Euler's Formula in College Algebra

Once complex numbers are introduced in a College Algebra/PreCalculus course, why not discuss Euler’s formula? Especially the equation $e^{\pi i}+1=0$, that looks good on a T-shirt. A full proof is out of question, but the power series definitions of the exponential and trigonometric functions provide a narrow, but walkable path up to the summit. With a computer algebra system it is easy to demonstrate how the approximations work, just by entering a few terms of the infinite sums. Actually, it is also a good advertisement for a Calculus course, good practice of the sigma notation (handy in Statistics).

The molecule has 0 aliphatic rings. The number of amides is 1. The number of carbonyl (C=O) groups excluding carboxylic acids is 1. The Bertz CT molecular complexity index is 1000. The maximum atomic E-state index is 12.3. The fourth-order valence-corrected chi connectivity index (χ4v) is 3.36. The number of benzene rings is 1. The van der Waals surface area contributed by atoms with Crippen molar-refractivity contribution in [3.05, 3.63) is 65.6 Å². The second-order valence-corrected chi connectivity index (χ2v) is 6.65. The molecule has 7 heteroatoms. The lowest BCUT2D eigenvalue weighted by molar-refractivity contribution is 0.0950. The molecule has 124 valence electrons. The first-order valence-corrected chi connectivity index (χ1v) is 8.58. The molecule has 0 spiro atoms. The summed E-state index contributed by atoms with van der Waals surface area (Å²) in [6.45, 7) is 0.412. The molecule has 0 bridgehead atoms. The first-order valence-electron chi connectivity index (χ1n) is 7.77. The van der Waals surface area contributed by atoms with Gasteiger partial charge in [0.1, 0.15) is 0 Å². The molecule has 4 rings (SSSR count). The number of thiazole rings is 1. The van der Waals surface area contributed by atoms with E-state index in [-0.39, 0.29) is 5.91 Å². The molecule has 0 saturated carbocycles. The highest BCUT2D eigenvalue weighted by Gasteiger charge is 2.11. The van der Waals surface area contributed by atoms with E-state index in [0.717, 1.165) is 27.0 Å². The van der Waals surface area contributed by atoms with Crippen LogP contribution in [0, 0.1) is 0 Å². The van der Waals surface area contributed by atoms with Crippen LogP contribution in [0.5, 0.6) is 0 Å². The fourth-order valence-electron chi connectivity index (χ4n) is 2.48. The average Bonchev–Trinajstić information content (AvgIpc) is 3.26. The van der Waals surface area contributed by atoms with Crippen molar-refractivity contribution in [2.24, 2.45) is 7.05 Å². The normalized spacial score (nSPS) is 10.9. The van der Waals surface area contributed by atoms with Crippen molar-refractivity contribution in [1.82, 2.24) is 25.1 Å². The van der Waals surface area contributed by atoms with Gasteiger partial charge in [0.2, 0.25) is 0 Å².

Experience shows that the complex exponential function breaking up into the trigonometric functions does have a dramatic effect on anyone following the argument.

This Handout (PDF) contains the argument, presentable in one class, close to the end of the semester.

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